UI mock-ups for a patient location app
o hey- look what’s going on…
pretty excited about lumit ux/ui coming together…
modeling a façade for a greenhouse and this [accidentally] happened. *genius*
The Leap Year Project book is out! i’m a little troubled about being featured in a book about “learning to risk”.
had a killer day hanging out with Dan and Gabe Newell of Valve. they are super nice, obviously fun, and totally brilliant (Triton of Awesome?). we talked smart-people-future stuff (more later), looked at some hardware, and then played a little (shown: Team Fortress 2 on Oculus Rift!).
What Augmented Reality (AR) Means for Architecture
NBBJ asked me to look at how AR will impact the field of architecture. Here’s my take…
Futuristic projections about Augmented Reality’s ability to fluidly overlay digital information with physical space are exciting and compelling. At the same time, the chatter leaves a blurry concept of how AR will actually change things. I’ve spent some time looking at what this emerging tech might mean for the future, specifically focusing on the field of architecture.
Below are a few points of discovery, but first, a quick definition: AR is a live view of the physical world with a digital content overlay. The content can be graphic information, an interactive graphic user interface, 3D imagery, video, sound, etc. The goal of AR technology is to enhance one’s current perception of reality, not alter it.
A few ways that AR is currently being used:
Design visualization and presentation. Currently, AR is being used give clients a more realistic look at how their project will look in context of a site. One of the most compelling things about AR visualization is that digital models used for design can be published for AR viewing on a smartphone or tablet, skipping the print process, adding portability, and providing a better sense of scale and atmosphere than print or traditional screen viewing.
Wayfinding. Using AR to navigate space could be one of the most compelling uses. There are a few mobile apps out that have moved into this territory. Example “A” is a visual created by our studio, showing how one could navigate a space using an Indoor Positioning System and an AR wayfinding layer. Simply, the app provides an overlay of visual breadcrumbs at decision points along a path. There is also a huge opportunity for creating more navigable spaces for the vision impaired using haptic and audio capabilities of smartphones.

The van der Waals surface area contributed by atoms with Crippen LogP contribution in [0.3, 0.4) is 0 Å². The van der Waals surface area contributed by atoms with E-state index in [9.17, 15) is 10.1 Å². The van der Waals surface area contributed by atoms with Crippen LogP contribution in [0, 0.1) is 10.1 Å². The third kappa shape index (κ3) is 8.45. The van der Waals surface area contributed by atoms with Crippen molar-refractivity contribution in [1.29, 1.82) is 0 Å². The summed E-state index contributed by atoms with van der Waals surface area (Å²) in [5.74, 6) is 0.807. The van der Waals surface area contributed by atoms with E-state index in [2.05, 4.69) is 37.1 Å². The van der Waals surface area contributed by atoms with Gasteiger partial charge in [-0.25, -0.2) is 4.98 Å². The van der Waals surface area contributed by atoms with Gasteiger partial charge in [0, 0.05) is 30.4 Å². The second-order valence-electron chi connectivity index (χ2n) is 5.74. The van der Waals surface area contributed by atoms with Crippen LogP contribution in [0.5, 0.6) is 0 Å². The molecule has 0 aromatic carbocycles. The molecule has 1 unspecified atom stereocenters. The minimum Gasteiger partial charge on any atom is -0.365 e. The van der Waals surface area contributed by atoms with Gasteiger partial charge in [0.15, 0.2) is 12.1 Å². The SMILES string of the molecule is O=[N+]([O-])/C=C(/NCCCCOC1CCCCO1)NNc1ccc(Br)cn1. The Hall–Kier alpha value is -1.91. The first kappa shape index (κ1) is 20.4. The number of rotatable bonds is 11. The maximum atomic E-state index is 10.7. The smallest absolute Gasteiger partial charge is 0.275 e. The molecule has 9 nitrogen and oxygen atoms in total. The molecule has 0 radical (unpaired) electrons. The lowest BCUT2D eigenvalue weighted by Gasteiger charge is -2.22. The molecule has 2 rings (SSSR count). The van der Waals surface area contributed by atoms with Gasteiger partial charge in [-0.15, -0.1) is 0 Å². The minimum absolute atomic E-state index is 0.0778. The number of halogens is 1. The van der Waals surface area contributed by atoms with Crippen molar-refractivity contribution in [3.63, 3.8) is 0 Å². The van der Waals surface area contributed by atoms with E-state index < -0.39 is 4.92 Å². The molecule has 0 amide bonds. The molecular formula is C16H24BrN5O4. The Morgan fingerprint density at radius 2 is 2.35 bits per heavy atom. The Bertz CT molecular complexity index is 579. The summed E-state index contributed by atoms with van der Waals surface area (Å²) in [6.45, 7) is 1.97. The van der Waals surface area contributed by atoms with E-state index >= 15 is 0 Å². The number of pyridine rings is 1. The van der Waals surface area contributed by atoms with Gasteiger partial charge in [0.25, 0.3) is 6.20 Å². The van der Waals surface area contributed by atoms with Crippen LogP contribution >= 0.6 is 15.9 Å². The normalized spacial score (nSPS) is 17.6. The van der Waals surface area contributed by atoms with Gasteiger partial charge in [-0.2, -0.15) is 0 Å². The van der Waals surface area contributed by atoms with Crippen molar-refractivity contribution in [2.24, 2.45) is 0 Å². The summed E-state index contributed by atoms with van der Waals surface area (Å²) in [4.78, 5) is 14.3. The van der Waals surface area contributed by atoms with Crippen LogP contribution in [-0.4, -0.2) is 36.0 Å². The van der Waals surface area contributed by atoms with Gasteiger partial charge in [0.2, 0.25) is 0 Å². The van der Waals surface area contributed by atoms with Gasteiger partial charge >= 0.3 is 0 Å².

Location based information. AR currently has an active presence in locating information in an urban environment. Apps and services like Junaio and Layar are overlaying data on top of cityscapes, guiding people to destinations, or giving people a look at what goes on inside of a building. Of course, Google Glass is aligned to own this market, provided people are broadly willing to adopt wearable tech in the form of glasses.
Thoughts on what architectural designers can expect out of AR in the not-too-distant future:
AR visualizations and presentations will become a player with a seat right next to print and traditional screen viewing.
Indoor navigation will find a new tool in the toolbox. It won’t replace traditional signage, but, as smartphone adoption increases, signage could be reduced to emergency egress and very basic navigation and identity.
Location-based information will get away from heads-down 2D, and move toward heads-up 3D (less Google Maps, more Google Glass).
Building facades, color palettes, patterns and materials will become canvases for individually-based, user-selected (or user-generated) content, feeding right into Experience Economy-based expectations of hyper customization.
How to start using AR:
Companies like Metaio, Vuforia and Augment let designers jump into AR with little investment. If you work in 3D modelling software like 3D Studio Max or Blender, there are scripts that allow one-click publishing of models via plugin scripts provided by the software makers. I’ve found Paris-based Augment to be the easiest to work with in terms for prepping and publishing a model, but each platform has advantages and disadvantages. To take it a step further, many companies offer an API for mobile devs that are interested in creating their own mobile app. Most of the APIs (some free) allow mobile devs to skirt the AR science knowledge, and simply build an Android or iOS shell for their project. We’ve decided to experiment and will be posting our AR public art app on www.lumit.io and www.digital-physical.com in the near future.